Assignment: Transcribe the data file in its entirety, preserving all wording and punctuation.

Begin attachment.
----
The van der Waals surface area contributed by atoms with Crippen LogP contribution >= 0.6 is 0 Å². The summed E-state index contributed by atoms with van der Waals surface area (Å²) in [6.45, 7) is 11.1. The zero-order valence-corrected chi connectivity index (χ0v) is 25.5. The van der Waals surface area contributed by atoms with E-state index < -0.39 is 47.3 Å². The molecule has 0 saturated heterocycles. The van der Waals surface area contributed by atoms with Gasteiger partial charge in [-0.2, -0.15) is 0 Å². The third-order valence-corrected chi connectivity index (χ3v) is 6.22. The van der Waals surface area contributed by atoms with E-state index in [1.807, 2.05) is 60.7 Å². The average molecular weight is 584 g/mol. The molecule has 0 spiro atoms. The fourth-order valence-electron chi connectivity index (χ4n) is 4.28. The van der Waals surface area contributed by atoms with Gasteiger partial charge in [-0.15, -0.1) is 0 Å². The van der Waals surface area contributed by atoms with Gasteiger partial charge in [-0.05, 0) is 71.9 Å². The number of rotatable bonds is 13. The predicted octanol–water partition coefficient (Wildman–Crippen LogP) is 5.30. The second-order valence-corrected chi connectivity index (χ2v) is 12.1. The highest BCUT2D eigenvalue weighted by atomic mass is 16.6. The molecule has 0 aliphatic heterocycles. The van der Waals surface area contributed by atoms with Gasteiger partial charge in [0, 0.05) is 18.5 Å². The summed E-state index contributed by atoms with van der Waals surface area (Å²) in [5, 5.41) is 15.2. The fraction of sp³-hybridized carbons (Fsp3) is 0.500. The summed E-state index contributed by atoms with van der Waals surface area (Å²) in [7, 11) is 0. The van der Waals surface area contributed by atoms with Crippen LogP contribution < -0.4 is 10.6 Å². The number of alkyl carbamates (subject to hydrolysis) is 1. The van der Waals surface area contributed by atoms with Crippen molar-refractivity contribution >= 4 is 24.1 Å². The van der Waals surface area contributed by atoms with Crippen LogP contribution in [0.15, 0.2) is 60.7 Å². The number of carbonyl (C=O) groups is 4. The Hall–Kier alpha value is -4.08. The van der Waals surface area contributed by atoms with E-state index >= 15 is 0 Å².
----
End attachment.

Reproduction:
The van der Waals surface area contributed by atoms with Crippen LogP contribution >= 0.6 is 0 Å². The summed E-state index contributed by atoms with van der Waals surface area (Å²) in [6.45, 7) is 11.1. The zero-order valence-corrected chi connectivity index (χ0v) is 25.5. The van der Waals surface area contributed by atoms with E-state index < -0.39 is 47.3 Å². The molecule has 0 saturated heterocycles. The van der Waals surface area contributed by atoms with Gasteiger partial charge in [-0.2, -0.15) is 0 Å². The third-order valence-corrected chi connectivity index (χ3v) is 6.22. The van der Waals surface area contributed by atoms with E-state index in [1.807, 2.05) is 60.7 Å². The average molecular weight is 584 g/mol. The molecule has 0 spiro atoms. The fourth-order valence-electron chi connectivity index (χ4n) is 4.28. The van der Waals surface area contributed by atoms with Gasteiger partial charge in [-0.15, -0.1) is 0 Å². The van der Waals surface area contributed by atoms with Gasteiger partial charge in [-0.05, 0) is 71.9 Å². The number of rotatable bonds is 13. The predicted octanol–water partition coefficient (Wildman–Crippen LogP) is 5.30. The second-order valence-corrected chi connectivity index (χ2v) is 12.1. The highest BCUT2D eigenvalue weighted by atomic mass is 16.6. The molecule has 0 aliphatic heterocycles. The van der Waals surface area contributed by atoms with Gasteiger partial charge in [0, 0.05) is 18.5 Å². The summed E-state index contributed by atoms with van der Waals surface area (Å²) in [5, 5.41) is 15.2. The fraction of sp³-hybridized carbons (Fsp3) is 0.500. The summed E-state index contributed by atoms with van der Waals surface area (Å²) in [7, 11) is 0. The van der Waals surface area contributed by atoms with Crippen LogP contribution < -0.4 is 10.6 Å². The number of alkyl carbamates (subject to hydrolysis) is 1. The van der Waals surface area contributed by atoms with Crippen molar-refractivity contribution >= 4 is 24.1 Å². The van der Waals surface area contributed by atoms with Crippen LogP contribution in [0.15, 0.2) is 60.7 Å². The number of carbonyl (C=O) groups is 4. The Hall–Kier alpha value is -4.08. The van der Waals surface area contributed by atoms with E-state index >= 15 is 0 Å².